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How to Choose a Parallel Gripper for My Robot?

Mathieu Bélanger-Barrette
by Mathieu Bélanger-Barrette. Last updated on May 05, 2016 5:10 PM
Posted on Mar 18, 2015 2:04 PM. 7 min read time

Ok, here you are, you decided to automate your process. You have chosen which application will be done by the robot and now you have to choose a gripper that will fit this application. There is plenty of choice, however for a simple pick and place operation with an uncomplicated part size or geometry you really want to go with a parallel gripper. Here is a short list of what you should look at when selecting a parallel gripper.


The stroke is the distance that the fingers will cover before closing against each other. The bigger the stroke, the bigger the object, clever, eh! If you think your application will have different part sizes to handle, you may want to use a slightly bigger gripper than a smaller one. In fact, the end effector can always close fully, but is restricted to its maximum opening stroke. So, for example if you have objects from 10 to 75 mm you want to go with a gripper with a 85 mm stroke.


However, there is a down side to having a wide opening stroke. Depending on the gripper type, some grippers have to open fully before closing on the object. This means that if you are grasping a 10 mm object with a 100 mm stroke gripper, you have to consider that it will take the amount of time necessary to open to a full 100mm before closing against the object. Hydraulic and pneumatic gripper use this kind of specification because of the nature of the gripper. However, electric grippers can be programmed to open partially (in this case let's say 20 mm) and have a shorter cycle time when grasping an object. Notice also that some grippers do not close entirely, look carefully at the specs to see if your parts can be gripped properly.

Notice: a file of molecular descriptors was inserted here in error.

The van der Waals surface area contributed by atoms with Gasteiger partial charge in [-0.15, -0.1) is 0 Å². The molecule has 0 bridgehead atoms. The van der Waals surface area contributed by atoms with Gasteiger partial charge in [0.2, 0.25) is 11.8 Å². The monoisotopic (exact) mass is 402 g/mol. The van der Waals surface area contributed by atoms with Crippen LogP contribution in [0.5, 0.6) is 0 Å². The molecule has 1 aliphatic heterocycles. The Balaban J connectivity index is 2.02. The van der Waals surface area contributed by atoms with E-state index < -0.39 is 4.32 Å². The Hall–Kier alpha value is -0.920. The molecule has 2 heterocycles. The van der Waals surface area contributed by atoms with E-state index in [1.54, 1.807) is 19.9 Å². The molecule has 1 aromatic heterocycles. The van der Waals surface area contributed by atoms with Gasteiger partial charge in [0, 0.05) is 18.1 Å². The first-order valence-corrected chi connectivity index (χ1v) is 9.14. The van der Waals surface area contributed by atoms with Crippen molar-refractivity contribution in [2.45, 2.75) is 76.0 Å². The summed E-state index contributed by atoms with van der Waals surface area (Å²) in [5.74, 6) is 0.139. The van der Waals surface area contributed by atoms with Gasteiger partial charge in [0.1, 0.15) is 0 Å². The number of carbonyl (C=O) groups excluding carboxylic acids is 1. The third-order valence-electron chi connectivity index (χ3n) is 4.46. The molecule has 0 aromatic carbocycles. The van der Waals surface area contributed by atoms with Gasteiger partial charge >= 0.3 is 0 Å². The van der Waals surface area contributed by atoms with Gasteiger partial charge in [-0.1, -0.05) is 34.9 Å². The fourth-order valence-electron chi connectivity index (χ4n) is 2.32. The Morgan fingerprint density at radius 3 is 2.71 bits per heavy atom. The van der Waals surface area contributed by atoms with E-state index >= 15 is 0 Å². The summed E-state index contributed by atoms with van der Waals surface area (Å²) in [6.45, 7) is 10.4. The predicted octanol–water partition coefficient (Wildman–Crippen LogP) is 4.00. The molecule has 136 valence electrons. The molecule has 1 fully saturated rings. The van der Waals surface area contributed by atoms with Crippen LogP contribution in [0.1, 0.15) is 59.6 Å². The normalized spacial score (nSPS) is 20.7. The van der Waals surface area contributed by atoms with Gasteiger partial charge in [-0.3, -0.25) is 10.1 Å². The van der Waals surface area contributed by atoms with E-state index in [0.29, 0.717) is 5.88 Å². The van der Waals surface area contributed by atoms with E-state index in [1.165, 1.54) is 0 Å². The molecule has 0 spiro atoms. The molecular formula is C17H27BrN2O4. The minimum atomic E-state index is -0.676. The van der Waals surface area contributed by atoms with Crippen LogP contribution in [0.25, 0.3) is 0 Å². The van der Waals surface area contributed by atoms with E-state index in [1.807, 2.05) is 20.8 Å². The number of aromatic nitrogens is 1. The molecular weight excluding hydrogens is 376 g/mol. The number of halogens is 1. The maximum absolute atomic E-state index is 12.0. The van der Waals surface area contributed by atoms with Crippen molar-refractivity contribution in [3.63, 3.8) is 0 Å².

There are four main metrics that should be considered in the selection of a gripper. Speed, accuracy, repeatability and maximum force. All these specifications may be interrelated to each other, but they should be considered independently. In fact, each of these specifications have precise purposes in the application. You should establish your needs before going through all the available parallel grippers specifications.


If your cycle time is your first priority you may want to choose a gripper that offers a high speed. As a rule of thumb, pneumatic parallel grippers are faster than electric grippers. You should include the stroke length in the cycle time calculation. Consider that if the gripper has to run trough its whole stroke even at a high speed, this doesn't necessarily mean that it is faster than a slower gripper with an adjustable stroke.



Generally the biggest accuracy issue is due to the robot position, though you also want to consider the accuracy of the gripper. If your application requires a tight assembly task for example, you may want to have a higher accuracy than a simple pick and place task. In some cases, you may want to use a force torque sensor to help you reach the right accuracy with your robot cell. 


In other cases, you may want to have a less accurate gripper with a higher repeatability. In the case of a pick and place matrix layout, you might want to place the parts at the exact same spot each and every time. You might want to also consider having custom fingertips that will center or replace the part in your gripper to help you achieve a good repeatability.